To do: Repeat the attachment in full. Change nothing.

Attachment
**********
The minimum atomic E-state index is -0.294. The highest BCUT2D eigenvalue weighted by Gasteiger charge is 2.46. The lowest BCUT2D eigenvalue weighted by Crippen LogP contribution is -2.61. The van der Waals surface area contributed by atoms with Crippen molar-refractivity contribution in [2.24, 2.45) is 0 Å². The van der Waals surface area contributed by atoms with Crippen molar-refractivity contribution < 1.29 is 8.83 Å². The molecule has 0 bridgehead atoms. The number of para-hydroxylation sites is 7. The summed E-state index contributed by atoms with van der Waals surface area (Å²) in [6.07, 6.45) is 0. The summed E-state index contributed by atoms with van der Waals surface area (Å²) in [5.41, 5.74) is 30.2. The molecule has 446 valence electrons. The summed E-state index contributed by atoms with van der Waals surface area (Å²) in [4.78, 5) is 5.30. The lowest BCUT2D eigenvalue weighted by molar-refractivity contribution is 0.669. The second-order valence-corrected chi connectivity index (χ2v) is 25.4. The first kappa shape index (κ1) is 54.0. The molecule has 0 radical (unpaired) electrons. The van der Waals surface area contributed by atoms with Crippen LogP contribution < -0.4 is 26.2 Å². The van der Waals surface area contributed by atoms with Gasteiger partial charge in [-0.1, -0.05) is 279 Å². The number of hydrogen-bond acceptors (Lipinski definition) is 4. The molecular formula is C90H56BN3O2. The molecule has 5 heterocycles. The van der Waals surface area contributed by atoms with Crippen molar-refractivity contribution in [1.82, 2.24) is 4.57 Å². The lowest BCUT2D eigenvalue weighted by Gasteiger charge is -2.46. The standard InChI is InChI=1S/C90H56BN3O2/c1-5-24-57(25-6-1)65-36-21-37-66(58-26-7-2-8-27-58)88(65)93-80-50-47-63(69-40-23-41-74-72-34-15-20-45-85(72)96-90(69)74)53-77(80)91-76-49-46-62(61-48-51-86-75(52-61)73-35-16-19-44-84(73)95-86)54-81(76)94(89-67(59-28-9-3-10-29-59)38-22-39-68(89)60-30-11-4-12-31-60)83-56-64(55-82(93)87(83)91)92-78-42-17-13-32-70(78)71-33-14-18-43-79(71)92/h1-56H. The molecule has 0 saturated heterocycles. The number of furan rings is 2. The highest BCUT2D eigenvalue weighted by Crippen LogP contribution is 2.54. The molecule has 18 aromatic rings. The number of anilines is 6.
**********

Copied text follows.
The minimum atomic E-state index is -0.294. The highest BCUT2D eigenvalue weighted by Gasteiger charge is 2.46. The lowest BCUT2D eigenvalue weighted by Crippen LogP contribution is -2.61. The van der Waals surface area contributed by atoms with Crippen molar-refractivity contribution in [2.24, 2.45) is 0 Å². The van der Waals surface area contributed by atoms with Crippen molar-refractivity contribution < 1.29 is 8.83 Å². The molecule has 0 bridgehead atoms. The number of para-hydroxylation sites is 7. The summed E-state index contributed by atoms with van der Waals surface area (Å²) in [6.07, 6.45) is 0. The summed E-state index contributed by atoms with van der Waals surface area (Å²) in [5.41, 5.74) is 30.2. The molecule has 446 valence electrons. The summed E-state index contributed by atoms with van der Waals surface area (Å²) in [4.78, 5) is 5.30. The lowest BCUT2D eigenvalue weighted by molar-refractivity contribution is 0.669. The second-order valence-corrected chi connectivity index (χ2v) is 25.4. The first kappa shape index (κ1) is 54.0. The molecule has 0 radical (unpaired) electrons. The van der Waals surface area contributed by atoms with Crippen LogP contribution < -0.4 is 26.2 Å². The van der Waals surface area contributed by atoms with Gasteiger partial charge in [-0.1, -0.05) is 279 Å². The number of hydrogen-bond acceptors (Lipinski definition) is 4. The molecular formula is C90H56BN3O2. The molecule has 5 heterocycles. The van der Waals surface area contributed by atoms with Crippen molar-refractivity contribution in [1.82, 2.24) is 4.57 Å². The lowest BCUT2D eigenvalue weighted by Gasteiger charge is -2.46. The standard InChI is InChI=1S/C90H56BN3O2/c1-5-24-57(25-6-1)65-36-21-37-66(58-26-7-2-8-27-58)88(65)93-80-50-47-63(69-40-23-41-74-72-34-15-20-45-85(72)96-90(69)74)53-77(80)91-76-49-46-62(61-48-51-86-75(52-61)73-35-16-19-44-84(73)95-86)54-81(76)94(89-67(59-28-9-3-10-29-59)38-22-39-68(89)60-30-11-4-12-31-60)83-56-64(55-82(93)87(83)91)92-78-42-17-13-32-70(78)71-33-14-18-43-79(71)92/h1-56H. The molecule has 0 saturated heterocycles. The number of furan rings is 2. The highest BCUT2D eigenvalue weighted by Crippen LogP contribution is 2.54. The molecule has 18 aromatic rings. The number of anilines is 6.